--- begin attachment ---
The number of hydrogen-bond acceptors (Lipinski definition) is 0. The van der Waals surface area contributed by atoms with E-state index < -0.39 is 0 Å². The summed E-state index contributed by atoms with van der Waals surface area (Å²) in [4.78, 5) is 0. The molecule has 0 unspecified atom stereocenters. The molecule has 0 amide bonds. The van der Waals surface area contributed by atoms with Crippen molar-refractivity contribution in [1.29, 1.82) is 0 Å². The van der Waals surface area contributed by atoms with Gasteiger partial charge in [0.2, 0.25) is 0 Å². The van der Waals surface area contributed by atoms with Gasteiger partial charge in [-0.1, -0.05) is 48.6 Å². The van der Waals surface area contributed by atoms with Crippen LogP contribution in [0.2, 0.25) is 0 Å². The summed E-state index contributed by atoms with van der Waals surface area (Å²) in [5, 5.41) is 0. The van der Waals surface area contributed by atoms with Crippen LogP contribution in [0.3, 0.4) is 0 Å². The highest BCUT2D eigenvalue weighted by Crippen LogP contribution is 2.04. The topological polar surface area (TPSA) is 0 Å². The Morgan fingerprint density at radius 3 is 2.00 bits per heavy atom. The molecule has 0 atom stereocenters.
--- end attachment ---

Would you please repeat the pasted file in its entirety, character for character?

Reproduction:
The number of hydrogen-bond acceptors (Lipinski definition) is 0. The van der Waals surface area contributed by atoms with E-state index < -0.39 is 0 Å². The summed E-state index contributed by atoms with van der Waals surface area (Å²) in [4.78, 5) is 0. The molecule has 0 unspecified atom stereocenters. The molecule has 0 amide bonds. The van der Waals surface area contributed by atoms with Crippen molar-refractivity contribution in [1.29, 1.82) is 0 Å². The van der Waals surface area contributed by atoms with Gasteiger partial charge in [0.2, 0.25) is 0 Å². The van der Waals surface area contributed by atoms with Gasteiger partial charge in [-0.1, -0.05) is 48.6 Å². The van der Waals surface area contributed by atoms with Crippen LogP contribution in [0.2, 0.25) is 0 Å². The summed E-state index contributed by atoms with van der Waals surface area (Å²) in [5, 5.41) is 0. The van der Waals surface area contributed by atoms with Crippen LogP contribution in [0.3, 0.4) is 0 Å². The highest BCUT2D eigenvalue weighted by Crippen LogP contribution is 2.04. The topological polar surface area (TPSA) is 0 Å². The Morgan fingerprint density at radius 3 is 2.00 bits per heavy atom. The molecule has 0 atom stereocenters.